LA PAZ, Bolivia (AP) — The Bolivian general who captured Argentine-Cuban guerrilla leader Ernesto “Che” Guevara has been buried, and the ceremony was shunned by Bolivia’s leftist national government in a gesture that has angered his relatives.
Retired Gen. Gary Prado Salmón, a hero to some compatriots and a pariah to others, died Saturday at 84 from renal complications.
He had been declared a “national hero” in 1967, but also was accused in 2009 of involvement in a coup attempt against then-President Evo Morales. The Bolivian Army did not bury Pardo with any honors for Sunday’s ceremony, though he did receive tributes from city and regional officials.
No authority from President Luis Arce’s government issued any statement on Prado’s death, nor did any military officials. No active members of the military participated in the wake nor funeral and there were no active duty officers flanking Prado’s coffin, as is the norm for deceased members of the service — all of which has upset Prado’s family.
“My husband will not be honored. The commanders violate the rules to please the government,” María del Carmen Morales, Prado’s widow, told the local El Deber newspaper.
Prado’s son, Gary Prado Araúz, said a request by the Union of Retired Military Personnel that honors be rendered had been denied. “It’s a shame,” he told journalists at his father’s wake.
“The government of Luis Arce, like his predecessor (Morales), sympathizes with ‘Che’ Guevara, so they won’t honor Gary Prado. That’s why they’ve chosen silence,” said Paul Coca, a political science professor at the Franz Tamayo University. “The Armed Forces, for their part, won’t do anything that could bother or disturb the government.”
In addition, Prado was an activist in the Revolutionary Left Movement of former president Jaime Paz, who is “a declared political enemy” of the Movement Toward Socialism, or MAS, party of Arce and Morales, Coca said.
Prado did receive tributes from local authorities in Santa Cruz, the most populous city in the county where he lived. The government of the Santa Cruz region laid Prado in state and friends and family members as well as retired military officers celebrated a Mass in the city’s cathedral before he was buried.
Prado was a captain on October 8, 1967 when he commanded the patrol that captured the legendary guerrilla fighter in the Bolivian jungle.
In his book “How I Captured Che” and in subsequent interviews, Prado stated he was not responsible for Guevara’s execution, which was ordered by higher-ranking officers. “I had nothing to do with it. I was looking for the other guerrilla fighters. When I returned to the camp, they had already executed him,” he said.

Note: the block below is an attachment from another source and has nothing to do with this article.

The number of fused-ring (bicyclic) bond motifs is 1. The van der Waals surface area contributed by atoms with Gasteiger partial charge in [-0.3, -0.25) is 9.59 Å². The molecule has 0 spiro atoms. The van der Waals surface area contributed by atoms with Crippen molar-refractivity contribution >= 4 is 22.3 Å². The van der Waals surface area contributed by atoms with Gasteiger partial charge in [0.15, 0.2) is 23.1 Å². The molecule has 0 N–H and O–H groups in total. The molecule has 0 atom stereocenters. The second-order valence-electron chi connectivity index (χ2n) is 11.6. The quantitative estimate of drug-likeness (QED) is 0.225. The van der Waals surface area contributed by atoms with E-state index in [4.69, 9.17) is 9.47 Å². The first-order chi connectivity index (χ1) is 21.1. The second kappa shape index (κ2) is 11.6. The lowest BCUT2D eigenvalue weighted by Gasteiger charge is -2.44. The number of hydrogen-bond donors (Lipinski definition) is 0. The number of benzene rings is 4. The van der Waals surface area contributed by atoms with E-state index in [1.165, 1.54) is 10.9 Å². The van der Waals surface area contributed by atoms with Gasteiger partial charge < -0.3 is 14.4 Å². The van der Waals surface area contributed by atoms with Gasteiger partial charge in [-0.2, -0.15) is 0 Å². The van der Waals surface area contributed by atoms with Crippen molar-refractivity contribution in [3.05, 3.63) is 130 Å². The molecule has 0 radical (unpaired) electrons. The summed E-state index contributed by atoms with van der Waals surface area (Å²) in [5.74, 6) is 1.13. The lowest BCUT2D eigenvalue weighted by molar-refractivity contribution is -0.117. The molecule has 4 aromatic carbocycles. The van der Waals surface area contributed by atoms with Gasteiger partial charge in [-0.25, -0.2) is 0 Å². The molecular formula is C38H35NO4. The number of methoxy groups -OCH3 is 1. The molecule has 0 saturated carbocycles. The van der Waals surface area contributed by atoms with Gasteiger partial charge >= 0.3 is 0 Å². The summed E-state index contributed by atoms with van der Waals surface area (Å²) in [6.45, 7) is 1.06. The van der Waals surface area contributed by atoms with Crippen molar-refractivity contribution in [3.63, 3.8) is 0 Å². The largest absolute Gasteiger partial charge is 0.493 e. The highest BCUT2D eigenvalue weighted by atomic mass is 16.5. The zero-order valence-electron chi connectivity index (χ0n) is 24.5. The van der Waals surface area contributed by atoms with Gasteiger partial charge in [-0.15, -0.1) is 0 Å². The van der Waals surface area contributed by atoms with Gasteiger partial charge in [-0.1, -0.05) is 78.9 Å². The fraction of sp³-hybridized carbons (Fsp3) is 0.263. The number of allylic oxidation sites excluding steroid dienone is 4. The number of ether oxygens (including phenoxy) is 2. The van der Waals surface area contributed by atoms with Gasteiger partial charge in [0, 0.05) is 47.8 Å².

Later in life, Prado was Bolivia’s ambassador to Great Britain in the early 1990s and to Mexico in 2000-2002. It was during his posting in Mexico that Mexican writer and filmmaker Alberto Híjar threw a glass of wine in his face, shouting, “To the health of ‘Che,’ murderer.”
The government substantially distanced itself from Prado during the tenure of Morales, a leftist president in office from 2006 to 2019, who is a recognized admirer of the Cuban revolution and a friend of late Cuban President Fidel Castro.
Prado served 11 years of home detention after he was accused of alleged terrorism as part of a supposed coup plot against Morales in 2009. Morales is the current leader of the MAS.
While Prado was in the opposition, he was admired by supporters for his backing of the leaders of Santa Cruz, the country’s economic engine that has long been at odds with politicians in La Paz.
Former center-right President Carlos Mesa, who was in office 2003-2005, sent a message of condolence. “I am deeply saddened by the death of General Gary Prado, an honorable military man and a good person. A protagonist of a historic and fundamental event in our history, the capture of Ernesto ‘Che’ Guevara,” he tweeted.
Guevara’s guerrillas fought in the Bolivian jungle for nine months between 1966 and 1967.
Guevara, an Argentine who later became a Cuban citizen, was buried alongside other guerrilla fighters in Valle Grande, near where he was captured. The whereabouts of his remains were kept secret until they were recovered and moved to Santa Clara, Cuba in 1997.